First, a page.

The listening session will be held at the Hyatt Regency Bellevue, 900 Bellevue Way NE., Bellevue, WA 98004, telephone: (425) 462-1234 and fax: (425) 646-7567. The session will be held in the Grand Ballroom IJK on the 2nd floor.
Internet Address for Live Webcast. FMCSA will post specific information on how to participate via the Internet on the FMCSA Web site at: http://www.fmcsa.dot.gov in advance of the listening session.
You may submit comments bearing the Federal Docket Management System (FDMS) Docket ID FMCSA-2010-0167 using any of the following methods:
- Federal eRulemaking Portal: Go to www.regulations.gov. Follow the on-line instructions for submitting comments.
- Mail: Docket Management Facility; U.S. Department of Transportation, 1200 New Jersey Avenue SE., West Building Ground Floor, Room W12-140, Washington, DC 20590-0001.
- Hand Delivery or Courier: West Building Ground Floor, Room W12-140, 1200 New Jersey Avenue SE., Washington, DC, between 9 a.m. and 5 p.m., ET, Monday through Friday, except Federal holidays.
- Fax: 1-202-493-2251.
Each submission must include the Agency name and the docket number for this notice. Note that DOT posts all comments received without change to www.regulations.gov, including any personal information included in a comment. Please see the Privacy Act heading below.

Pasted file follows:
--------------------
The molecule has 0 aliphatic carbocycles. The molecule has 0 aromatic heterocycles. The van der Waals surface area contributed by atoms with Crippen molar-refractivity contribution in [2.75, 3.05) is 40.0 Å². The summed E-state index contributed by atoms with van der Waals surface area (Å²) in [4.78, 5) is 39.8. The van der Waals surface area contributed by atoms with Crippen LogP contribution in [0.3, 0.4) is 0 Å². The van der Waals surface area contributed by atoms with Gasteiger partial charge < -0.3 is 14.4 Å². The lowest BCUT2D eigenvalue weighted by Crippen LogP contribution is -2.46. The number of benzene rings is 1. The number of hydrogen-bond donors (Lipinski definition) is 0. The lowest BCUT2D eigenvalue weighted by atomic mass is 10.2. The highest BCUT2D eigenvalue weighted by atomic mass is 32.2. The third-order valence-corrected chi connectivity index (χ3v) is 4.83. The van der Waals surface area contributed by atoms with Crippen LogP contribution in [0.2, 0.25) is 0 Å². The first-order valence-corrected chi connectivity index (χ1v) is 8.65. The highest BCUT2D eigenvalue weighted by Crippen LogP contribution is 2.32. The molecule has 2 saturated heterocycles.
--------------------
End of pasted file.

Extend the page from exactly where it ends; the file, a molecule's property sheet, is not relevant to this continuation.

Docket: For access to the docket to read background documents or comments, go to www.regulations.gov at any time or visit Room W12-140 on the ground level of the West Building, 1200 New Jersey Avenue SE., Washington, DC, between 9 a.m. and 5 p.m., ET, Monday through Friday, except Federal holidays. The on-line Federal document management system is available 24 hours each day, 365 days each year. If you want acknowledgment that we received your comments, please include a self-addressed, stamped envelope or postcard or print the acknowledgment page that appears after submitting comments on-line.